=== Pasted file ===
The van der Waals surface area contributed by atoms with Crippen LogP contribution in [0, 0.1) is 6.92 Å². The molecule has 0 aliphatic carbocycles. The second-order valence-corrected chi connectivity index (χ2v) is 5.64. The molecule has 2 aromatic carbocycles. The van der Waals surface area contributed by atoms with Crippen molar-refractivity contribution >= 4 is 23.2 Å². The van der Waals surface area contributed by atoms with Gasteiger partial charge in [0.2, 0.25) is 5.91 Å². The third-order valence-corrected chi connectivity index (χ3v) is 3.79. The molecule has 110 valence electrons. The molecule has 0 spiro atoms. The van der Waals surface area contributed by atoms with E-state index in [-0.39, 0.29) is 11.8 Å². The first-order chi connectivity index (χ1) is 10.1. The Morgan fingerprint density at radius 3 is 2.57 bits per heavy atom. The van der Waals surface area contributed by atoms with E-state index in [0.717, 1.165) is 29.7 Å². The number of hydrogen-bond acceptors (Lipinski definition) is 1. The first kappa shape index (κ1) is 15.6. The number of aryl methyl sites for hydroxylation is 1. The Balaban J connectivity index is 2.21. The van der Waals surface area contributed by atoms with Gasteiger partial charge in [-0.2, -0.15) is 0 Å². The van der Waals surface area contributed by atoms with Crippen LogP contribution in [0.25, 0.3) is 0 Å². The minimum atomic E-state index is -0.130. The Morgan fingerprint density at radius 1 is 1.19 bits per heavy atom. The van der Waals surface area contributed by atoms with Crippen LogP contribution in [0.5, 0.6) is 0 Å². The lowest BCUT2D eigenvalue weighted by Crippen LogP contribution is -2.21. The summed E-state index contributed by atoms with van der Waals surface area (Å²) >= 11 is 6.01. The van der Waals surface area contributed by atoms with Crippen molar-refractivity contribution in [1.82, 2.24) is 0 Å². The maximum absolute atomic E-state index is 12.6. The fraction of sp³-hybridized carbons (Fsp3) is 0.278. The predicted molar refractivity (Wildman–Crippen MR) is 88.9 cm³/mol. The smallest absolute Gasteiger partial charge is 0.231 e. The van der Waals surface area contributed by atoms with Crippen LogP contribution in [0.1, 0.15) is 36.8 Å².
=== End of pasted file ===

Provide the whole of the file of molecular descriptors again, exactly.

The van der Waals surface area contributed by atoms with Crippen LogP contribution in [0, 0.1) is 6.92 Å². The molecule has 0 aliphatic carbocycles. The second-order valence-corrected chi connectivity index (χ2v) is 5.64. The molecule has 2 aromatic carbocycles. The van der Waals surface area contributed by atoms with Crippen molar-refractivity contribution >= 4 is 23.2 Å². The van der Waals surface area contributed by atoms with Gasteiger partial charge in [0.2, 0.25) is 5.91 Å². The third-order valence-corrected chi connectivity index (χ3v) is 3.79. The molecule has 110 valence electrons. The molecule has 0 spiro atoms. The van der Waals surface area contributed by atoms with E-state index in [-0.39, 0.29) is 11.8 Å². The first-order chi connectivity index (χ1) is 10.1. The Morgan fingerprint density at radius 3 is 2.57 bits per heavy atom. The van der Waals surface area contributed by atoms with E-state index in [0.717, 1.165) is 29.7 Å². The number of hydrogen-bond acceptors (Lipinski definition) is 1. The first kappa shape index (κ1) is 15.6. The number of aryl methyl sites for hydroxylation is 1. The Balaban J connectivity index is 2.21. The van der Waals surface area contributed by atoms with Gasteiger partial charge in [-0.2, -0.15) is 0 Å². The van der Waals surface area contributed by atoms with Crippen LogP contribution in [0.25, 0.3) is 0 Å². The minimum atomic E-state index is -0.130. The Morgan fingerprint density at radius 1 is 1.19 bits per heavy atom. The van der Waals surface area contributed by atoms with Crippen LogP contribution in [0.5, 0.6) is 0 Å². The lowest BCUT2D eigenvalue weighted by Crippen LogP contribution is -2.21. The summed E-state index contributed by atoms with van der Waals surface area (Å²) >= 11 is 6.01. The van der Waals surface area contributed by atoms with Crippen molar-refractivity contribution in [1.82, 2.24) is 0 Å². The maximum absolute atomic E-state index is 12.6. The fraction of sp³-hybridized carbons (Fsp3) is 0.278. The predicted molar refractivity (Wildman–Crippen MR) is 88.9 cm³/mol. The smallest absolute Gasteiger partial charge is 0.231 e. The van der Waals surface area contributed by atoms with Crippen LogP contribution in [0.1, 0.15) is 36.8 Å².